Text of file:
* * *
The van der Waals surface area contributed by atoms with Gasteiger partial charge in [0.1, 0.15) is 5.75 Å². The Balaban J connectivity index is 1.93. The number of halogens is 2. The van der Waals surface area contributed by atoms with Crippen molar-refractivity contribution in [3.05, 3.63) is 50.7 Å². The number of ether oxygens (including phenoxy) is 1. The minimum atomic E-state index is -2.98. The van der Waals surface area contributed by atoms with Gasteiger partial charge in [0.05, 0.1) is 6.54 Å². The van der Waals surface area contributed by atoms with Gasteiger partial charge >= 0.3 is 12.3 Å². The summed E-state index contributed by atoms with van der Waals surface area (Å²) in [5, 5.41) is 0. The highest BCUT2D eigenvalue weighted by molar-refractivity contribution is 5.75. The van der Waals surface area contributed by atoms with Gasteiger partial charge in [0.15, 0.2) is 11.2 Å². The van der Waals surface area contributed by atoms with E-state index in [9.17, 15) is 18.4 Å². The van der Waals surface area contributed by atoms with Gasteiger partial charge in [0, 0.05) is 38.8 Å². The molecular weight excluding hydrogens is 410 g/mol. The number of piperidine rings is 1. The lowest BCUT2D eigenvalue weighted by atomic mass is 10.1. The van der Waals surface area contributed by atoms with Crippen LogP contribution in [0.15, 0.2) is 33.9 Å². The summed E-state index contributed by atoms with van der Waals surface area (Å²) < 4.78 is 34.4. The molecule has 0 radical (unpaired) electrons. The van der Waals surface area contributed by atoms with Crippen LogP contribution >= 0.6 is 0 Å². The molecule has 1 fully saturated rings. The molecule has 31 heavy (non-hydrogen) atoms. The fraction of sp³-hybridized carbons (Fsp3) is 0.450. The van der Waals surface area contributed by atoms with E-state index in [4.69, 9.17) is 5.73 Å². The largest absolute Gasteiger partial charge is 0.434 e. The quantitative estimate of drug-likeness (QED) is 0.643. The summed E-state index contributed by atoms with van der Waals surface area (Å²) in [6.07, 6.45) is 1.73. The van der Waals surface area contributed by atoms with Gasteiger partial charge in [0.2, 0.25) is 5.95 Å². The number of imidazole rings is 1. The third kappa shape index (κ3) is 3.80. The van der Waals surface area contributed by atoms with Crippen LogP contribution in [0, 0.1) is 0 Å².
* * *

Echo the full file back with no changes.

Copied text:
The van der Waals surface area contributed by atoms with Gasteiger partial charge in [0.1, 0.15) is 5.75 Å². The Balaban J connectivity index is 1.93. The number of halogens is 2. The van der Waals surface area contributed by atoms with Crippen molar-refractivity contribution in [3.05, 3.63) is 50.7 Å². The number of ether oxygens (including phenoxy) is 1. The minimum atomic E-state index is -2.98. The van der Waals surface area contributed by atoms with Gasteiger partial charge in [0.05, 0.1) is 6.54 Å². The van der Waals surface area contributed by atoms with Gasteiger partial charge >= 0.3 is 12.3 Å². The summed E-state index contributed by atoms with van der Waals surface area (Å²) in [5, 5.41) is 0. The highest BCUT2D eigenvalue weighted by molar-refractivity contribution is 5.75. The van der Waals surface area contributed by atoms with Gasteiger partial charge in [0.15, 0.2) is 11.2 Å². The van der Waals surface area contributed by atoms with E-state index in [9.17, 15) is 18.4 Å². The van der Waals surface area contributed by atoms with Gasteiger partial charge in [0, 0.05) is 38.8 Å². The molecular weight excluding hydrogens is 410 g/mol. The number of piperidine rings is 1. The lowest BCUT2D eigenvalue weighted by atomic mass is 10.1. The van der Waals surface area contributed by atoms with Crippen LogP contribution in [0.15, 0.2) is 33.9 Å². The summed E-state index contributed by atoms with van der Waals surface area (Å²) < 4.78 is 34.4. The molecule has 0 radical (unpaired) electrons. The van der Waals surface area contributed by atoms with Crippen LogP contribution >= 0.6 is 0 Å². The molecule has 1 fully saturated rings. The molecule has 31 heavy (non-hydrogen) atoms. The fraction of sp³-hybridized carbons (Fsp3) is 0.450. The van der Waals surface area contributed by atoms with E-state index in [4.69, 9.17) is 5.73 Å². The largest absolute Gasteiger partial charge is 0.434 e. The quantitative estimate of drug-likeness (QED) is 0.643. The summed E-state index contributed by atoms with van der Waals surface area (Å²) in [6.07, 6.45) is 1.73. The van der Waals surface area contributed by atoms with Gasteiger partial charge in [0.2, 0.25) is 5.95 Å². The number of imidazole rings is 1. The third kappa shape index (κ3) is 3.80. The van der Waals surface area contributed by atoms with Crippen LogP contribution in [0, 0.1) is 0 Å².